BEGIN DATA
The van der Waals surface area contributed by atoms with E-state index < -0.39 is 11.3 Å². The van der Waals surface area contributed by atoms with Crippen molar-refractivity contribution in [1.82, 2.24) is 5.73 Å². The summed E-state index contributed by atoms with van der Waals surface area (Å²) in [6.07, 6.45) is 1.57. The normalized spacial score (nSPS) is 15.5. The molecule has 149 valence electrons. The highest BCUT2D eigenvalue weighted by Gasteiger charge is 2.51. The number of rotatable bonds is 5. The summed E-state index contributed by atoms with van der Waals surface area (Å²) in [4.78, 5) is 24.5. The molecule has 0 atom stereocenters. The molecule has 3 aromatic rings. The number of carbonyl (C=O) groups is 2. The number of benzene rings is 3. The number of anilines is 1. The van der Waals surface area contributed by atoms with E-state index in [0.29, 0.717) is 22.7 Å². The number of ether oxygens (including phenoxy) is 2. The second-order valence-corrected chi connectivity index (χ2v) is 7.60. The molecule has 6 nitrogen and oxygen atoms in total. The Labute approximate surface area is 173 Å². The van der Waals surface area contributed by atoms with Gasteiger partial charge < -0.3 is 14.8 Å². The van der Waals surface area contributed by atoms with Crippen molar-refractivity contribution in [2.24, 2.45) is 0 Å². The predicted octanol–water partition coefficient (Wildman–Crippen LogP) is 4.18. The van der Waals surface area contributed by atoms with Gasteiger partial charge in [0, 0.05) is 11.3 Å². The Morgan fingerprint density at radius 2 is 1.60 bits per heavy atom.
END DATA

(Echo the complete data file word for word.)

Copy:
The van der Waals surface area contributed by atoms with E-state index < -0.39 is 11.3 Å². The van der Waals surface area contributed by atoms with Crippen molar-refractivity contribution in [1.82, 2.24) is 5.73 Å². The summed E-state index contributed by atoms with van der Waals surface area (Å²) in [6.07, 6.45) is 1.57. The normalized spacial score (nSPS) is 15.5. The molecule has 149 valence electrons. The highest BCUT2D eigenvalue weighted by Gasteiger charge is 2.51. The number of rotatable bonds is 5. The summed E-state index contributed by atoms with van der Waals surface area (Å²) in [4.78, 5) is 24.5. The molecule has 0 atom stereocenters. The molecule has 3 aromatic rings. The number of carbonyl (C=O) groups is 2. The number of benzene rings is 3. The number of anilines is 1. The van der Waals surface area contributed by atoms with E-state index in [0.29, 0.717) is 22.7 Å². The number of ether oxygens (including phenoxy) is 2. The second-order valence-corrected chi connectivity index (χ2v) is 7.60. The molecule has 6 nitrogen and oxygen atoms in total. The Labute approximate surface area is 173 Å². The van der Waals surface area contributed by atoms with Gasteiger partial charge < -0.3 is 14.8 Å². The van der Waals surface area contributed by atoms with Crippen molar-refractivity contribution in [2.24, 2.45) is 0 Å². The predicted octanol–water partition coefficient (Wildman–Crippen LogP) is 4.18. The van der Waals surface area contributed by atoms with Gasteiger partial charge in [0, 0.05) is 11.3 Å². The Morgan fingerprint density at radius 2 is 1.60 bits per heavy atom.